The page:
n “‘Peter and the Starcatcher,’ (Jan. 29-Feb. 1) is a great show, a unique … prequel to ‘Peter Pan’ – a really innovative kind-of musical play. It’s a comedy … it really takes you to the Neverland that you never really knew,” said Fisher. “It’s a little more edgy than ‘Peter Pan’ itself; it’s still great for kids, but it’s great for grownups, too.”
n Add-on show “A Christmas Carol” is a perennial from Nebraska Theatre Caravan, Nov. 28-30. “It’s a very cool show,” he said.
n “White Christmas,” (Dec. 30-Jan. 4) will do well, Fisher said. “It’s a stage adaptation of the beloved, classic film.”
n It’s the third visit for “Disney’s Beauty and the Beast,” (March 5-8). It’s a classic; it’s a wonderful Disney production … based on Disney’s movie but, in its own right, it’s got wonderful sets and costumes. And kids love it. For our 100th, along with ‘Matilda,’ we have nice family fare.”
n The final show of the Broadway Series season, “Million Dollar Quartet,” (June 11-14), which is music-centric with its story of the famed recording session that brought together rock ’n’ roll icons Elvis Presley, Johnny Cash, Jerry Lee Lewis and Carl Perkins. “It was on Broadway about two years ago. The four of them are just great characters … they sort of end up with this jam session,” said Fisher.
Shubert in community
Ticket handling aside, summer still isn’t really down time for Shubert staffers, whose mission extends into the community. They’re helping stage the concerts on the Green for Market New Haven, and they work year-round with College Street neighbor Cooperative Arts & Humanities High School on their arts offerings.
“We supply management services and expertise to manage their rehearsal and performance spaces,” Fisher said. “Their stage is a professional stage; it’s as well-equipped as the Shubert, in a lot of ways.”
The Shubert also has a training program for students, who can go on to work Coop productions or even Shubert rental events. And there’s a summer theater camp for younger kids that employs some of the Coop youth as teaching assistants.
The Shubert’s $11 million renovations, which won’t affect the main theater area much since it was repainted just two years ago, are funded by state, city, private and corporate sources. As part of the centennial plan, ownership was transferred from the city to CAPA, and paved the way for renovations, which hadn’t been done since the theater’s rebirth in December 1983.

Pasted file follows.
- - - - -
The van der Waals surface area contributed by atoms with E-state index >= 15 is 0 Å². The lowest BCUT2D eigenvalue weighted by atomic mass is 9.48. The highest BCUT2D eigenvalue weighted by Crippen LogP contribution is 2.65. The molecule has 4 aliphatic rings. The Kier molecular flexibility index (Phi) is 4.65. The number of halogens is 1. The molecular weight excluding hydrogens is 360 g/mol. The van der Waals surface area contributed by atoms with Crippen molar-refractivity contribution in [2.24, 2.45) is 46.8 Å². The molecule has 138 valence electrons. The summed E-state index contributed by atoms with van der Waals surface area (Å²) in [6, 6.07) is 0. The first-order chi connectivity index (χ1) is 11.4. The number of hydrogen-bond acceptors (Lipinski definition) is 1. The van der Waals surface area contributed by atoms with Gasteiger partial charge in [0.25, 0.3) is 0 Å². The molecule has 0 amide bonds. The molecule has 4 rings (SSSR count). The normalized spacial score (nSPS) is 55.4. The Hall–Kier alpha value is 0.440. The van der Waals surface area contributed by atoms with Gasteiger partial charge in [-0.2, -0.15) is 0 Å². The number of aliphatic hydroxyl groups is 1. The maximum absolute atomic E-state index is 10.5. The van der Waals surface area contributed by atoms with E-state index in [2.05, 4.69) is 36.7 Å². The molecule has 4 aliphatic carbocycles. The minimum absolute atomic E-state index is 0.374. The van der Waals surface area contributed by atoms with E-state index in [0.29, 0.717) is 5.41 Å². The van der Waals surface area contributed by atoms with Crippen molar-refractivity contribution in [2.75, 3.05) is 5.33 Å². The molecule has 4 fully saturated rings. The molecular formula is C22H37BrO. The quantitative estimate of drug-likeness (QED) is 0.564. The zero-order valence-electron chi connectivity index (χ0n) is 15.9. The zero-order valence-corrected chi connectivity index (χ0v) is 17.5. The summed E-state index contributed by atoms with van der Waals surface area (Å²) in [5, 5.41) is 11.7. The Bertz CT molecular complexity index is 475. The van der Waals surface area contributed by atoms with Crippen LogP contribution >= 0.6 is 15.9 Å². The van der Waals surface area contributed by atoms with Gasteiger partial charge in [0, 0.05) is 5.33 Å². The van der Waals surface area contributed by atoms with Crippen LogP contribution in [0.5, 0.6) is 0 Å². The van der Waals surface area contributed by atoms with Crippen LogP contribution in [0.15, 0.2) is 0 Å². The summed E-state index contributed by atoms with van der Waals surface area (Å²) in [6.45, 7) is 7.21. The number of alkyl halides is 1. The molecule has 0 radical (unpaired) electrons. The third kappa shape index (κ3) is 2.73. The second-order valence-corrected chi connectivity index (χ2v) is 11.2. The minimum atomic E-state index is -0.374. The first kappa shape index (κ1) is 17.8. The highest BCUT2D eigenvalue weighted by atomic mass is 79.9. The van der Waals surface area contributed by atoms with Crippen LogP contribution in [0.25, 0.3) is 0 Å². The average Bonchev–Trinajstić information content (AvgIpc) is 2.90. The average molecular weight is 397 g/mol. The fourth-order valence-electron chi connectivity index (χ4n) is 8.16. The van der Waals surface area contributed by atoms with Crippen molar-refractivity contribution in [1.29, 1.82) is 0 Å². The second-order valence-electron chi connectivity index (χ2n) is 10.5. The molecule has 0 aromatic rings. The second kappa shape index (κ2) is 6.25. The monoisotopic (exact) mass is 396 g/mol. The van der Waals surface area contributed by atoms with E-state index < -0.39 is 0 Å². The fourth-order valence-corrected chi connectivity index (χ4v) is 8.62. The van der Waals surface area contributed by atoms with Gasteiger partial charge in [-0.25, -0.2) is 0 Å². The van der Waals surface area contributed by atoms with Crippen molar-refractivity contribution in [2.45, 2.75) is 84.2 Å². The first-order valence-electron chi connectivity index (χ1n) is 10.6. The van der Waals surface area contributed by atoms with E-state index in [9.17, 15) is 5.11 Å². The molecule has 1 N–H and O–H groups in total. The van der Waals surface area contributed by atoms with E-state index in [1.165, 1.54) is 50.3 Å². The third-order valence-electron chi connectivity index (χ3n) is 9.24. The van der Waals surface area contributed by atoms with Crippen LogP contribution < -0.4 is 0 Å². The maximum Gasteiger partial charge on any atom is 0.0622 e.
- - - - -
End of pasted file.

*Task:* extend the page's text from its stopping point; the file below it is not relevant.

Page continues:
Much of it is behind the scenes: heating and air conditioning, dressing rooms and offices moved downstairs from the lobby level.
When renovations are done in the fall of 2015, the theater will be able to function an extra 100-plus nights a year with different events, with an improved lobby, facade and other areas.
Fisher said current work involves adding an event space (“black box” space for smaller performances or meetings) carved out of existing space in the mezzanine lobby and hospitality suite.
“Up to now, the Shubert is a one-venue facility, so by making some of the support spaces … more flexible, we in effect gain venue space,” Fisher said.
The main thing folks will notice in phase one is the addition and renovation of bathrooms on all levels.
It all adds up to a highly anticipated fall season. Not bad for a theater that was in danger of destruction in 1976 and closed for seven years.
“Basically, it’s better than ever in a lot of ways,” Fisher said. “We’ve had a great partnership with the city and our various partners and supporters,” said Fisher.
For more information, visit www.shubert.com. Shubert season tickets are available at the box office at its temporary location, the Info New Haven Visitor Center at 1000 Chapel St., or by calling 203-562-5666 or 888-736-2663, Monday through Friday, 10 a.m. to 5:30 p.m., or Saturday, 10 a.m. to 3 p.m.
About the Author
Joe has been the TV editor, features writer, columnist, general assignment reporter and copy editor for some 35 years in New Haven, first with the Journal-Courier and then the New Haven Register. Follow Joe on Twitter: @joeammo.Tags: concert, director, film, movie, music, tour, tv